British weakness was not fully exposed until 1956, however, and in the meantime the Levant, and particularly Egypt, saw a hectic burst of European activity. Large numbers of Allied troops, mostly British, were stationed in Egypt. Refugees from war-zones elsewhere in the West trickled in from a number of destinations, French, Italians, Greeks, Romanians, Yugoslavs, Albanians. Any number of novels and reminiscences of the war and the immediate post-war period were written, of which Olivia Manning’s Levant trilogy and Lawrence Durrell’s Alexandria quartet are perhaps the most famous. The Rees family, present both in Egypt and Turkey, did not play the active entrepreneurial part in the second War that they had taken in the 1914-18 war during the Gallipoli campaign. Their contribution, such as it was, was on the military side, and appropriately enough it was mainly concentrated on the historic Levant territory of Asia Minor and the Greek islands. The two eldest Rees brothers had served in the Navy in the first war, and were too old to fight. They removed for a short while with their families and with their younger brother Willie and his family to the safety of South Africa, where through the agency of John Rees’s business associate, Mr Eugenides, they befriended the exiled Greek royal family, a friendship which in the case of Willie Rees was to continue in the post-war years in Athens. Willie Rees returned to the ranks of the RNVR, where he served as a Lt-Commander in Intelligence, first in Cairo and then after the liberation of Greece, in Athens.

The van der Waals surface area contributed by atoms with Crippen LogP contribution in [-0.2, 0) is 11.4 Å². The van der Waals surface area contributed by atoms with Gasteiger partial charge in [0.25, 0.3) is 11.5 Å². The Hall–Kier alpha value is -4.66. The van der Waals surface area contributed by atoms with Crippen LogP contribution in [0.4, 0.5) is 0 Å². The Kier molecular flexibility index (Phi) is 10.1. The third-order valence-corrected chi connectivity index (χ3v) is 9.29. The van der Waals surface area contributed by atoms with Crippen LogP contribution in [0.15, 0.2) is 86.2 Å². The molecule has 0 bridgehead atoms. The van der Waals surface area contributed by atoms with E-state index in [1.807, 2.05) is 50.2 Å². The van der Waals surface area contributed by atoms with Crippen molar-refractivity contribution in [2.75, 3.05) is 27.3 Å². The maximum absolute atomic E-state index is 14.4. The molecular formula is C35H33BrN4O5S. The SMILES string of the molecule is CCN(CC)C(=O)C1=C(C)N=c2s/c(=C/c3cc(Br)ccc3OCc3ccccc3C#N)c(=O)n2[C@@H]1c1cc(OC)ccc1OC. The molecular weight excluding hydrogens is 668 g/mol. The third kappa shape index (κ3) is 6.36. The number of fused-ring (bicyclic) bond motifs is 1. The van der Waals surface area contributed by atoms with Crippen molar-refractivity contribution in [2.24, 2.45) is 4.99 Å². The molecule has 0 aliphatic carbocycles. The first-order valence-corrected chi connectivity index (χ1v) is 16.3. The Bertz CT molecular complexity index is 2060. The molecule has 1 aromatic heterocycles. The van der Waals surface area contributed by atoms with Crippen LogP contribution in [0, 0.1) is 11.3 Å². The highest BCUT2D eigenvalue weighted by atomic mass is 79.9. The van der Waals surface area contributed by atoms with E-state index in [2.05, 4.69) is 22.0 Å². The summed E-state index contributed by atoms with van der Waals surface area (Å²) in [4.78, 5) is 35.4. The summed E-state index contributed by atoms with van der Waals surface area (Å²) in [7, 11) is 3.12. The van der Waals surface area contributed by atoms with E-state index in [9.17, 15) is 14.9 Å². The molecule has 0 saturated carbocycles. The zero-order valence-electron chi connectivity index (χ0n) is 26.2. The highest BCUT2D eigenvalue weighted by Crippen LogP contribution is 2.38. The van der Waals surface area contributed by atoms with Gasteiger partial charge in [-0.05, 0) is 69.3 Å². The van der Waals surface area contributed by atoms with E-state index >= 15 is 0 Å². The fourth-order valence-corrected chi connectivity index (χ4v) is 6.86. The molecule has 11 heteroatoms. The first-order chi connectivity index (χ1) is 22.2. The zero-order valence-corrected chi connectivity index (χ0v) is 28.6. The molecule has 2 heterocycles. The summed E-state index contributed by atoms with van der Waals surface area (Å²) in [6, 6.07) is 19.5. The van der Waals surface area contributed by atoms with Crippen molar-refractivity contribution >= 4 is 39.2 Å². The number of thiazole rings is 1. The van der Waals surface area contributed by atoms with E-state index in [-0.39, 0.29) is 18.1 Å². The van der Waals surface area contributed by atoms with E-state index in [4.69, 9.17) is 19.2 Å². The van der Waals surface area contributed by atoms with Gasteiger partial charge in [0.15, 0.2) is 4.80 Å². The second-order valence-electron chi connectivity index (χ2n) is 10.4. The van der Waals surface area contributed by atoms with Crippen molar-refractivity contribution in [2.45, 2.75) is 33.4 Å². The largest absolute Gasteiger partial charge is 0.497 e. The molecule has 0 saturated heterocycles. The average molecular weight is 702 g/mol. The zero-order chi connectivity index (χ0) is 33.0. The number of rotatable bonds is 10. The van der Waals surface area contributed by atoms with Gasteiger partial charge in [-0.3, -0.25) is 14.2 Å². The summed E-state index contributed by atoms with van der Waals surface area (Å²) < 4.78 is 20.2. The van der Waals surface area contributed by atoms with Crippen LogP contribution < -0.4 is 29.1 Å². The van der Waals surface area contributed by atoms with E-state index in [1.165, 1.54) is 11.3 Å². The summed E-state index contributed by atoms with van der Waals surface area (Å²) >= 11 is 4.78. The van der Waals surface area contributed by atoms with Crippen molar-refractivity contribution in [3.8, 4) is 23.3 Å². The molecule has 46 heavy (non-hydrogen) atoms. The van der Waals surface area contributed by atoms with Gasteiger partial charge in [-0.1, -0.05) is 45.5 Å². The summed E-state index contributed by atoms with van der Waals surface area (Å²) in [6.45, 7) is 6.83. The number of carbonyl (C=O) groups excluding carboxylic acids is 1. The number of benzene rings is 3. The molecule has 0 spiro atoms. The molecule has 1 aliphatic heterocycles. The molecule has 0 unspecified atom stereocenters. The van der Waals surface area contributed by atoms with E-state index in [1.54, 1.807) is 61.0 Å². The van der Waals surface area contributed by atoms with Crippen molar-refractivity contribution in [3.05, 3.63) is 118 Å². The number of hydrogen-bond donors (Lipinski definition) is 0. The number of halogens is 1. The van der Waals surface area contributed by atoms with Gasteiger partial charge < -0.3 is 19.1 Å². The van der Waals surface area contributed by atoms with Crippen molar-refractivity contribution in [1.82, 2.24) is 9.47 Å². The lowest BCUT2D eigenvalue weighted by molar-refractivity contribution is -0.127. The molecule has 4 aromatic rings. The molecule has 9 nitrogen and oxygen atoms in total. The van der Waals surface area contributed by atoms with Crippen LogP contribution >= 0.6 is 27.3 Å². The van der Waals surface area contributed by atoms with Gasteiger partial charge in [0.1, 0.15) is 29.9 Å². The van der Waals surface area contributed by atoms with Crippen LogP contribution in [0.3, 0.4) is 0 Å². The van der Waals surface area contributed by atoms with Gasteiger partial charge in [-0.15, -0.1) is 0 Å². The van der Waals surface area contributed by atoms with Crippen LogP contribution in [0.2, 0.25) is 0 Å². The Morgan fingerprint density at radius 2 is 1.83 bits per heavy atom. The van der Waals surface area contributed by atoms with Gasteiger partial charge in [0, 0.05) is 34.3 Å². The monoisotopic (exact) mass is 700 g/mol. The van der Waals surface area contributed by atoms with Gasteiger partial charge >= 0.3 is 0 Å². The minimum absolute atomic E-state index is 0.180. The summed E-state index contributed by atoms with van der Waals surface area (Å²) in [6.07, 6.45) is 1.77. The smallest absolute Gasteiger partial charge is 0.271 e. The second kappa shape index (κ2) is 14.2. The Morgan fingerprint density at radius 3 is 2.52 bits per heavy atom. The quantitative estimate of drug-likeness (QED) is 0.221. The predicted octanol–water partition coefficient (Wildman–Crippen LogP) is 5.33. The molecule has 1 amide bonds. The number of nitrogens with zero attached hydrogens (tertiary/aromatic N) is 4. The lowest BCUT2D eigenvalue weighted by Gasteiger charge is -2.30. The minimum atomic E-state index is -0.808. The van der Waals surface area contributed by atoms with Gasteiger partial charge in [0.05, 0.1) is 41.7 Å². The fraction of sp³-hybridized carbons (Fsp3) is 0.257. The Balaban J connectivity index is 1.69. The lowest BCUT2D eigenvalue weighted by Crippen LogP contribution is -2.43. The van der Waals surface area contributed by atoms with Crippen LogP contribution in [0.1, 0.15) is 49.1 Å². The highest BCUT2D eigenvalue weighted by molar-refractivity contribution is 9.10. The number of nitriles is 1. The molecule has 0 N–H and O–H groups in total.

The next brother in line, Noël Carlisle Rees, had an altogether more active and exciting war. In 1939 he was living in Egypt, but spending his summers in Rhodes, where he had built a handsome villa on the sea-shore, from which he would go up into the hills behind to shoot partridge in the aromatic hills and bleached fields of the island. From the terrace of his house he would run the Union Jack up the flagstaff, to the annoyance of the Italian authorities on Rhodes, and the Italian warships that sailed in and out of the bay. In 1940 he was appointed British Vice-Consul and sent, with his wife and small daughter, to the island of Chios, just off the Turkish coast, with responsibility for military and naval intelligence. Noël’s daughter Zoe records that until an assistance arrived to perform the job, she and her mother would help with the code-book to decode the classified signals that arrived in the form of telegrams. Chios was occupied by the Germans in May 1941. By the time the yacht had been requisitioned by the Royal Navy, so Noël and his family had to escape by night in a small fishing boat, a caique, in which they sailed to Turkey, arriving in the little harbour of Çesme. Here they were greeted by the news that a load of wounded British escapers had just arrived from Crete. Noël got hold of motor-boat, crossed back to Chios and collected the wounded men, having taken the precaution of painting his transport in the colours of the Red Cross to protect it against possible German dive-bomber attacks. The boat set course for Alexandria, where it eventually arrived safely, while Noël returned to Turkey.